Let Them Eat Literature

amirsistersI was sorry to hear that author Jenny Colgan has deactivated her Twitter after a row caused by her review of writer and Bake Off star Nadiya Hussain’s debut novel. I don’t think she meant to cause offence by writing it. It’s rare that the Guardian books pages become a talking point as they often tend to be anodyne and unmemorable, so I think it’s good that she published the review to an extent.

However, in this para, I think Colgan gets a few things wrong.

It’s hardly a new phenomenon, celebrities turning up out of the blue with novels what they have most definitely wrote. Maybe it’s particularly upsetting me this time because I’m a fan. Hussain is just so brimful of talent; of happiness and grace and skill. From a traditional Muslim background, she grew up in Luton and ended up being universally loved and baking for the Queen. Does she really need to put her name to a novel, too, when there’s only so much shelf space to go around?

This last line sums up the piece. Publishing for Jenny Colgan is zero sum. She explicitly says it: ‘Books are a zero sum game. If you’re reading one, you can’t be reading another.’ The point Colgan wants to make is that in this zero sum publishing world, publishers should not be using their limited resources to publish novels by celebrities like Nadiya Hussain – however much Colgan personally admires her. They should instead direct what they have into promoting new authors and literary fiction.

But publishers spend enormous amounts of money publishing books of no literary merit at all. For example, most of the better known Bake Off people have published cookbooks. All of these books take up time and resources in printing, binding, distribution and promotion. Publishers also of course produce crap celebrity biographies and crap supermarket genre fiction, as well as ordinance maps, histories of railways and lots of other stuff that adds nothing to English letters in any way. Surely that money also could have been spent on Colgan’s hypothetical bookworm or on struggling libraries. Why begin the fight with Hussain?

One implication in the above quoted para is that Hussain, having excelled in one field, should jolly well stick to it. But most creative people have had other jobs at some point. How dare Mr Eliot, who has banking to fall back upon, try and dominate the poetry scene. Couldn’t Agatha Christie have stuck to helping out at archaeological digs? Wasn’t Camus neglecting his college football team?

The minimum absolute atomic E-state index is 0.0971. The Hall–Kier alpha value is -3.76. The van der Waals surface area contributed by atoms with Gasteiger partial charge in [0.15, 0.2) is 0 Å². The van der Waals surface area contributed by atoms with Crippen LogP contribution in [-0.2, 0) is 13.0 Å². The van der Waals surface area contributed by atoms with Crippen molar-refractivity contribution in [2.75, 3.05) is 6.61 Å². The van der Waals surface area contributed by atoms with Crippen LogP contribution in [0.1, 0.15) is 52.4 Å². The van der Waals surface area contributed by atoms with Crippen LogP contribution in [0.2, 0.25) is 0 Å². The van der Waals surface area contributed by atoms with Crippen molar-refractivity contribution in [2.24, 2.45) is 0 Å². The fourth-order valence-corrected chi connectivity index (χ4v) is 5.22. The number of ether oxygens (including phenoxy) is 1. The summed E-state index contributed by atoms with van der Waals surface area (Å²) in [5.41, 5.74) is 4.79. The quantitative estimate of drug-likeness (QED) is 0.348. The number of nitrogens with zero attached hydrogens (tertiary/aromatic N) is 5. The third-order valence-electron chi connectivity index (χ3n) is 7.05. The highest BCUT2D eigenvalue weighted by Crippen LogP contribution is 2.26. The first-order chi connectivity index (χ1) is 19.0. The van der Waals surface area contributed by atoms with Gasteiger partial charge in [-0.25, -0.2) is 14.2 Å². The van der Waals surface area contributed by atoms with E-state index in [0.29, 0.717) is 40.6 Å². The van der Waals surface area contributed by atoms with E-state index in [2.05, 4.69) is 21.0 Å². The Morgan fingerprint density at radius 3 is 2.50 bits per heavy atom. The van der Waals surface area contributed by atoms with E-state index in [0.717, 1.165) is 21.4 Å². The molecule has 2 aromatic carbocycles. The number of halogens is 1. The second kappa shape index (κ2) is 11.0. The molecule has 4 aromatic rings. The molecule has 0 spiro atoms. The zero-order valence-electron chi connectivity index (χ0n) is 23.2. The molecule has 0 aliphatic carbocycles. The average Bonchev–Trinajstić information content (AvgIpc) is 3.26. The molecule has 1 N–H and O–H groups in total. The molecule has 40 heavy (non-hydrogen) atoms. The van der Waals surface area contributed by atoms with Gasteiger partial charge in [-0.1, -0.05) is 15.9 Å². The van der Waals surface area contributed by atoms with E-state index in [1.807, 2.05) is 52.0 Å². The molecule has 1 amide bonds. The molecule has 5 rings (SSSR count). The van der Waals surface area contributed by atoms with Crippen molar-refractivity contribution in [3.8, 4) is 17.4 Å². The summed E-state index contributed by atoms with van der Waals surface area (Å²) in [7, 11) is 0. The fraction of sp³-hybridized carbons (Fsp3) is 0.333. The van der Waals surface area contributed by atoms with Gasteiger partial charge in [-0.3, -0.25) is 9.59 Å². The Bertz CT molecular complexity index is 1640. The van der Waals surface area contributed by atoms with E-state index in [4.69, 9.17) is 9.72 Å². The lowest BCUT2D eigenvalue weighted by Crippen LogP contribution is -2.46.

The Secret Lives of the Amir Sisters is a family saga and from reading Colgan’s piece I still have no idea whether the novel is any good. But Hussain could have written the next Anna Karenina and she would have still struggled a great deal to get a book contract. Recently there was a brilliant piece by Andrew Dickson in the NS on BAME brain drain. Talented actors from ethnic minorities like Cush Jumbo and Archie Panjabi (the phenomenal Kalinda Sharma in The Good Wife) leave the UK because they know they have no chance of progressing their careers in the white, nostalgia-driven British TV world.

Publishing has a similar problem and publishers know this. A British Otessa Moshfegh or Colson Whitehead would have little chance of getting published here. YA author Alex Wheatle told the Guardian that he had switched from literary fiction because ‘I felt like I was this token black writer who writes about ghetto stuff… My books are seen as only for a black demographic’. He also said: ‘I didn’t go to university or on a fancy writers’ course, and so I think the respect is grudging – ‘Oh he is just serving his community.’’

As I have said publishing is aware that they have a diversity problem and I don’t doubt they are trying to fix this – although so much of the visible groundwork is coming from relative outsiders like Nikesh Shukla and Comma Press. But even in Colgan’s review – and I am sure that this is not deliberate – there is a sense of: haven’t we already ticked this box? She writes: ‘If you want to read warm-hearted sagas about second-generation immigration, Meera Syal is a wonderful novelist.’

Times are tough for career authors and no doubt publishers could and should do more. I know I sound like Lena Dunham at the Iowa Writers’ Workshop when I do this argument – ‘why are we being so judgy about popular fiction?’ – but I weary of the complaints about popular novels with big advances. The complainers make good points about the neglect of new fiction, lack of diversity etc but they never seem to address these problems in a meaningful way – they just complain about whichever individual author has got the latest big advance. I also think there are many mediocre novelists in the UK who think the world owes them a living.

At the end of the day I don’t think publishing is a zero sum game. The Bake Off tent is big enough. As Tony Soprano once said: there’s enough success out there for everybody.

Update: Bibliodaze has a good take on this.

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